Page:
Electricity is a key component of living bodies. We know that voltage differences are important in biological systems; they trigger the heartbeat and allow the neurons to communicate with each other. But for decades, it has not been possible to measure voltage differences between organelles – membrane-wrapped structures within a cell – and the rest of the cell.
The pioneering technology created by scientists from UChicaga, however, allows researchers to peek into cells to see how many different organelles use voltages to perform their functions.
“Scientists have long noticed that charged dyes used to stain cells will get stuck in mitochondria,” explained graduate student Anand Saminathan, the first author of the article, published in Nanotechnology of nature. “But little work has been done to investigate the membrane potential of other organelles in living cells.”
UChicaga’s Krishnan Laboratory specializes in building tiny sensors to travel inside cells and report on what’s happening so researchers can understand how cells work and how they break down in diseases or disorders. Earlier, they built such machines for studying neurons and lysosomes, among other things.
In this case, they decided to use a technique to investigate the electrical activities of organelles within living cells.
In the membranes of neurons, there are proteins called ion channels that act as a passage for charged ions to enter and exit the cell. These channels are necessary for neuronal communication. Previous research has shown that organelles have similar ion channels, but we were not sure what role they played.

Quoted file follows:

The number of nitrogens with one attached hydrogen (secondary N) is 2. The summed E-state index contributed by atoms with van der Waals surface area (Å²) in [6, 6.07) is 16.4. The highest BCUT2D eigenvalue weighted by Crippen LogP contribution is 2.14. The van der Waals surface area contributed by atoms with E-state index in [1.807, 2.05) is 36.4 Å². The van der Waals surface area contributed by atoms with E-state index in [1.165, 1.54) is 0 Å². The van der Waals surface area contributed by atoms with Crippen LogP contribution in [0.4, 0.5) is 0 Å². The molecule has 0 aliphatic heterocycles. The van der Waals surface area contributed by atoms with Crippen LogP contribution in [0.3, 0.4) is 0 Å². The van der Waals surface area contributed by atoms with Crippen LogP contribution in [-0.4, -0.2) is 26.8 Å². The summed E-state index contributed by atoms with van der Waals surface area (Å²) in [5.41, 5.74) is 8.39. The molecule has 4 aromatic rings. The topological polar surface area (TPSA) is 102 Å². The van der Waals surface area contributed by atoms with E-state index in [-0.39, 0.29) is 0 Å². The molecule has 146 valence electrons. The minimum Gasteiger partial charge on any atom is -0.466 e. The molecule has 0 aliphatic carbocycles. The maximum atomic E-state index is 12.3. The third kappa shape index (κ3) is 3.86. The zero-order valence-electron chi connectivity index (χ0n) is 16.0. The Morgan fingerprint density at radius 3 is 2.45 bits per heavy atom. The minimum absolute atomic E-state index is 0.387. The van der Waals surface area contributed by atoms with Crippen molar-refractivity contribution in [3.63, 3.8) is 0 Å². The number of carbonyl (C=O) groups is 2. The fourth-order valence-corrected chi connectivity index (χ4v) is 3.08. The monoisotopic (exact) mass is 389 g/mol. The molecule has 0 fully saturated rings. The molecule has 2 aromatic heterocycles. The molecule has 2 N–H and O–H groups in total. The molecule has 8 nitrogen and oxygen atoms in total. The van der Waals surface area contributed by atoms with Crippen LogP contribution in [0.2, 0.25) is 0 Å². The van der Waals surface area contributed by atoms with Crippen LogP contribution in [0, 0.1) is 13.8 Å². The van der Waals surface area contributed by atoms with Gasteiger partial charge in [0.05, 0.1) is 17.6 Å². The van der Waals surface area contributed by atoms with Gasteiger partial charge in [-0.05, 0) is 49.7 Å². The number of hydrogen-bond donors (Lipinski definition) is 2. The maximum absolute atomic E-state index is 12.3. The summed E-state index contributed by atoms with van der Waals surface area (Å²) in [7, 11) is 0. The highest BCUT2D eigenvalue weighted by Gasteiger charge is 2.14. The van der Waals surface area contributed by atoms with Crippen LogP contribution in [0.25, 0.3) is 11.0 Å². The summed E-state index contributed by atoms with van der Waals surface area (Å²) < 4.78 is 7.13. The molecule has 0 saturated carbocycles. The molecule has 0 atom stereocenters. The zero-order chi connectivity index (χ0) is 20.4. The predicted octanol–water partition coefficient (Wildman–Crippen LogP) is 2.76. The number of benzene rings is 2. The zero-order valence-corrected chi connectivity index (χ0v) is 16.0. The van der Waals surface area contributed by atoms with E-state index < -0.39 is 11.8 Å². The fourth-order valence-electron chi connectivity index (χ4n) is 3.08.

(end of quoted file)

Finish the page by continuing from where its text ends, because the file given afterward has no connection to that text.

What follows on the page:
A new research tool, called Voltair, allows for further research on this issue. It works like a voltmeter that measures the voltage difference in two different areas within a cell. Voltaire is made of DNA, which means that it can go directly into the cell and access deeper structures.
In their initial studies, the researchers looked for membrane potentials – the difference in voltage inside the organelle compared to the outside. They found evidence for such potentials in several organelles, such as trans-Golgi networks and endosome recycling, which were previously thought to have no membrane potential at all.
“So I think the membrane potential in the organelles could play a bigger role – maybe it helps the organelles to communicate,” said Prof. Yamuna Krishnan, an expert in molecular devices based on nucleic acid.
Their studies are just the beginning, the authors said; Voltair offers a way for researchers in many fields to answer questions they have never even been able to ask. It can also be used in plants.
“This new development will at least start talks, and may even inspire a new field of research,” Saminathan said.
Understanding ‘membranes’ in membrane-free organelles
Anand Saminathan et al. DNA-based voltmeter for organelles, Nanotechnology of nature (2020). DOI: 10.1038 / s41565-020-00784-1
Provided by the University of Chicago
Citation: Scientists pioneering new method of measuring electricity in cells (2020, December 24) downloaded on December 24, 2020 from https://phys.org/news/2020-12-scientists-method-electricity-cells.html
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